Human Rights Situation of Persons with Mental and Intellectual Disabilities in Peru

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Commissioners: Rose-Marie Belle Antoine, José de Jesús Orozco Henríquez, Dina Shelton

Petitioner:  El Instituto de Democracia y Derechos Humanos de la Pontificada Universidad Católica del Perú (IDEH-PUCP)

State: Peru

Photo Courtesy of Comision Interamericana de Derechos Humanos

Petitioner before the Inter-American Commission on Human Rights (IACHR) asserted that despite various efforts to ensure legal rights for persons with mental and intellectual disabilities in Peru, various barriers continue to exist. Representatives from Peru recognized shortcomings of existing legislation and are currently addressing these concerns.

At the November 1 hearing, Elizabeth Salmón, director of El Instituto de Democracia y Derechos Humanos de la Pontificada Universidad Católica del Perú (IDEH-PUCP), recognized Peru’s ratification of the UN Convention on the Rights of Persons with Disabilities and the Inter-American Convention on the Elimination of all Forms of Discrimination Against Persons with Disabilities, but explained that various barriers exist in incorporating these Conventions into domestic legislation. These Conventions are important because they abandon the “medical model” of viewing disability as a disease and move toward a “social model,” incorporating sociological factors into anti-discriminatory legislation. Implementing these changes has been problematic for many countries. In December 2012, Peru enacted General Law 29973 to begin incorporating these rights, but provisions for regulation and establishing an advisory committee for revising the civil code were not enacted within their specified deadlines.

Jimena Castillo, a law student in the IDEH-PUCP clinic at the Universidad Católica del Perú, asserted that various aspects of the Conventions, including recognizing the legal capacity of persons with disabilities, continue to be restricted in domestic legislation because of societal barriers. Persons with mental and intellectual disabilities cannot obtain an identity card, enter into marriage, or sign valid contracts. She explained the limitations this places on persons with disabilities in obtaining employment. Additionally, parents and guardians of persons with disabilities are encouraged to further restrict their capacity. IDEH-PUCP representatives presented a video, in which persons with Down syndrome and their guardians explained the effects of these barriers. IDEH-PUCP asked the Government of Peru to review the civil code and incorporate a consultation system to address limitations of legal capacity and to establish a special unit to address these issues.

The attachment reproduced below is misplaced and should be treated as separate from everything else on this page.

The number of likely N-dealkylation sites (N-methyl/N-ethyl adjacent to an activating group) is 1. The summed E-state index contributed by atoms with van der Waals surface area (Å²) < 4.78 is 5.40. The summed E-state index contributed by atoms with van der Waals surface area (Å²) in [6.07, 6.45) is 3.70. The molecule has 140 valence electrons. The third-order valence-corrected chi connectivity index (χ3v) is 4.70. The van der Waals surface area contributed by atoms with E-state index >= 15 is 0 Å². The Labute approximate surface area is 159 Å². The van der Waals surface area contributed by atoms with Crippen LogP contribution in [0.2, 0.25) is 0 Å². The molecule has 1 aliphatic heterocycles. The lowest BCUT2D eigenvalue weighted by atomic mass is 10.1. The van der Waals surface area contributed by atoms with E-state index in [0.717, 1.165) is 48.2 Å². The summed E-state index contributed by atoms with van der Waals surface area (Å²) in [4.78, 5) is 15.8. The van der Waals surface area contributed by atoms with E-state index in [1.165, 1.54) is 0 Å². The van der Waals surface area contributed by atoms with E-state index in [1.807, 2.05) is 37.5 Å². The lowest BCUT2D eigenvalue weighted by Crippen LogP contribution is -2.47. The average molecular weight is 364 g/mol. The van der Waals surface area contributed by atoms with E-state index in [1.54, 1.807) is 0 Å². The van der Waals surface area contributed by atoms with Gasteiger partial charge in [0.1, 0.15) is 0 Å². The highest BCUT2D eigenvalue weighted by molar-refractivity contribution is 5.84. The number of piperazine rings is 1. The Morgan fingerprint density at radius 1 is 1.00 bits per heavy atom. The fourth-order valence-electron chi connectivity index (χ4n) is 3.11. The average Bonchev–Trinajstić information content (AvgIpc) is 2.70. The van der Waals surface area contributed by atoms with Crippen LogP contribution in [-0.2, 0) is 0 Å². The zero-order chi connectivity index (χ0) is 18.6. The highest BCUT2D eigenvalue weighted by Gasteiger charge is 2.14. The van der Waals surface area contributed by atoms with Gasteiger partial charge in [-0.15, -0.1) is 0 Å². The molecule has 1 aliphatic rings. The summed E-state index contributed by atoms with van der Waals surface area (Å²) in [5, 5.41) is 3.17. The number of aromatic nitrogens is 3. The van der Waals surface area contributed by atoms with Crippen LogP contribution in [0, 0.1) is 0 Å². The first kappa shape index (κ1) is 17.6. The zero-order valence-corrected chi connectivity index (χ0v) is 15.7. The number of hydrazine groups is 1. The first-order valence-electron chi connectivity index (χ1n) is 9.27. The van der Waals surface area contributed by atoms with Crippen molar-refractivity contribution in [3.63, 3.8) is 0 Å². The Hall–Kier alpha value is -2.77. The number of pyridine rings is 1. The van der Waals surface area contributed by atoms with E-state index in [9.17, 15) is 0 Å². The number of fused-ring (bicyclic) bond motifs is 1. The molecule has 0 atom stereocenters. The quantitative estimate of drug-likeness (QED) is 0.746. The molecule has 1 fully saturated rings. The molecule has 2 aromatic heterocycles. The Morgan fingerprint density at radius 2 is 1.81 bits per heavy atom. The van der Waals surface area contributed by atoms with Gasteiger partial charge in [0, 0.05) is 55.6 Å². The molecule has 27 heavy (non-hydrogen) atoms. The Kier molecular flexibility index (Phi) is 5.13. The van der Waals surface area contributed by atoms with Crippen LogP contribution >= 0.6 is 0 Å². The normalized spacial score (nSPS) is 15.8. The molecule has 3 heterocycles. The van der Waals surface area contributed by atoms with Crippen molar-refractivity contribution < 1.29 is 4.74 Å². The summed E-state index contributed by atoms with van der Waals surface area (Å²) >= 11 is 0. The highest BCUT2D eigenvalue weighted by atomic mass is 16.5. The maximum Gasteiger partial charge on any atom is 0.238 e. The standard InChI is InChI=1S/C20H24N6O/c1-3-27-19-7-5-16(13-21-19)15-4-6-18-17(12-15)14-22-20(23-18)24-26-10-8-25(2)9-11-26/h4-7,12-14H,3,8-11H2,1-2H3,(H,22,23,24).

Luis Huerta Guerrero, the Special Prosecutor of Peru, acknowledged the importance of this hearing and other discussions in improving the framework for protection of the human rights of those with disabilities. He explained that measures are being taken to ensure these rights and that on October 31, 2013, Congress decided that within sixty days, an advisory committee would be appointed and that within one year, a court would be formed to implement the measures. Organizations such as the Ministry of Labor and Department of Labor are addressing these issues and many individual companies have worked to increase job placement of persons with disabilities. Members of CONADIS explained seven modifications of the civil code that the General Law undertakes to protect the rights of persons with disabilities. They assert that the law lifts restrictions on marriage, probate and wills, and requesting paternity while enshrining the human rights of inclusion, equality, and integrity. The law has a reviewing commission to update institutions to give efficient and current treatment and CONADIS members assert that it simplifies the declaration of incompetence and interdiction, provided there is an agreement between the family and the person deemed incompetent. The Special Prosecutor explained that the successful implementation of international conventions is a complex process and committed to convening all sectors of civil society in Lima to implement legislation more effectively.

The Commissioners recognized that incorporating international conventions is a broad regional issue and that Peru is a leader by actively reviewing its domestic legislation and forming working groups to advance standards and regulations. The Commissioners recognized the historical significance of this hearing. It was, not only, the first hearing to address these issues, but also the first hearing to incorporate both sign-language translation and readable text for persons with disabilities. While the world is advancing in terms of disability rights, the Commissioners explained that it is important to better incorporate organizations into the decision-making process and for the state to address legal capacity in a substantive manner. Commissioner Rose-Marie Belle Antoine explained that in Peru, measures of determining if a person can independently function must be improved. She recognized that positive changes in society may affect a person’s ability to become independent and suggested that a court be established for persons to change their status and gain independence if they can demonstrate that they have the ability. The Commission recognized that these freedoms must also incorporate a balance to protect persons with disabilities who may be more susceptible to abuse and explained that the IACHR plans to move forward with a thematic report of this issue.

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